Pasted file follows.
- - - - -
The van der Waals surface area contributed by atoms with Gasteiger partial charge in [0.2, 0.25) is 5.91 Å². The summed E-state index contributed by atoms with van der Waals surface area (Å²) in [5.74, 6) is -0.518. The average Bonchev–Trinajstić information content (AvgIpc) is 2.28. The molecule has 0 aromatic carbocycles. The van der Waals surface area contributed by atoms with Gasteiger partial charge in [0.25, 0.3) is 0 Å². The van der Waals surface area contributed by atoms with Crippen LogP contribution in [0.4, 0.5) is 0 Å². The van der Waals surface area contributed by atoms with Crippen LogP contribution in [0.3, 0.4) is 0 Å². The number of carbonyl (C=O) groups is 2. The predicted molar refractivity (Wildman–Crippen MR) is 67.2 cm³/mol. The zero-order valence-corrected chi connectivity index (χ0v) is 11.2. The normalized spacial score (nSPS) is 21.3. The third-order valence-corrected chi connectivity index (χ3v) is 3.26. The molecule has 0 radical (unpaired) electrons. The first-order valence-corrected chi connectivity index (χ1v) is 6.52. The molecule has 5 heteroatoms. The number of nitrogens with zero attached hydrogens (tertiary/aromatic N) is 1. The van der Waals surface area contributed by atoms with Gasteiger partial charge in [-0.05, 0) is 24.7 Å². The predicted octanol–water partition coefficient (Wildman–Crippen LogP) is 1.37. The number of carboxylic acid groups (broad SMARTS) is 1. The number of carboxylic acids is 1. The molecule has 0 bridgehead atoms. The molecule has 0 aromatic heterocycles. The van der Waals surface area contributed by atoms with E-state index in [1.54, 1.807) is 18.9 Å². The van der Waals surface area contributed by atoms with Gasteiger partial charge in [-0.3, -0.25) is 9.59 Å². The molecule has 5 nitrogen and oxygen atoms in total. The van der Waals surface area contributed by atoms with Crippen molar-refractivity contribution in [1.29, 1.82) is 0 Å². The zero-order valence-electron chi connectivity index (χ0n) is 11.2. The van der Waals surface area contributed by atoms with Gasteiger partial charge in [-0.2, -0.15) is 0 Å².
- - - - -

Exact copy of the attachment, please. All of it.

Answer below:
The van der Waals surface area contributed by atoms with Gasteiger partial charge in [0.2, 0.25) is 5.91 Å². The summed E-state index contributed by atoms with van der Waals surface area (Å²) in [5.74, 6) is -0.518. The average Bonchev–Trinajstić information content (AvgIpc) is 2.28. The molecule has 0 aromatic carbocycles. The van der Waals surface area contributed by atoms with Gasteiger partial charge in [0.25, 0.3) is 0 Å². The van der Waals surface area contributed by atoms with Crippen LogP contribution in [0.4, 0.5) is 0 Å². The van der Waals surface area contributed by atoms with Crippen LogP contribution in [0.3, 0.4) is 0 Å². The number of carbonyl (C=O) groups is 2. The predicted molar refractivity (Wildman–Crippen MR) is 67.2 cm³/mol. The zero-order valence-corrected chi connectivity index (χ0v) is 11.2. The normalized spacial score (nSPS) is 21.3. The third-order valence-corrected chi connectivity index (χ3v) is 3.26. The molecule has 0 radical (unpaired) electrons. The first-order valence-corrected chi connectivity index (χ1v) is 6.52. The molecule has 5 heteroatoms. The number of nitrogens with zero attached hydrogens (tertiary/aromatic N) is 1. The van der Waals surface area contributed by atoms with Gasteiger partial charge in [-0.05, 0) is 24.7 Å². The predicted octanol–water partition coefficient (Wildman–Crippen LogP) is 1.37. The number of carboxylic acid groups (broad SMARTS) is 1. The number of carboxylic acids is 1. The molecule has 0 bridgehead atoms. The molecule has 0 aromatic heterocycles. The van der Waals surface area contributed by atoms with E-state index in [1.54, 1.807) is 18.9 Å². The van der Waals surface area contributed by atoms with Gasteiger partial charge in [-0.3, -0.25) is 9.59 Å². The molecule has 5 nitrogen and oxygen atoms in total. The van der Waals surface area contributed by atoms with Crippen molar-refractivity contribution in [1.29, 1.82) is 0 Å². The zero-order valence-electron chi connectivity index (χ0n) is 11.2. The van der Waals surface area contributed by atoms with Gasteiger partial charge in [-0.2, -0.15) is 0 Å².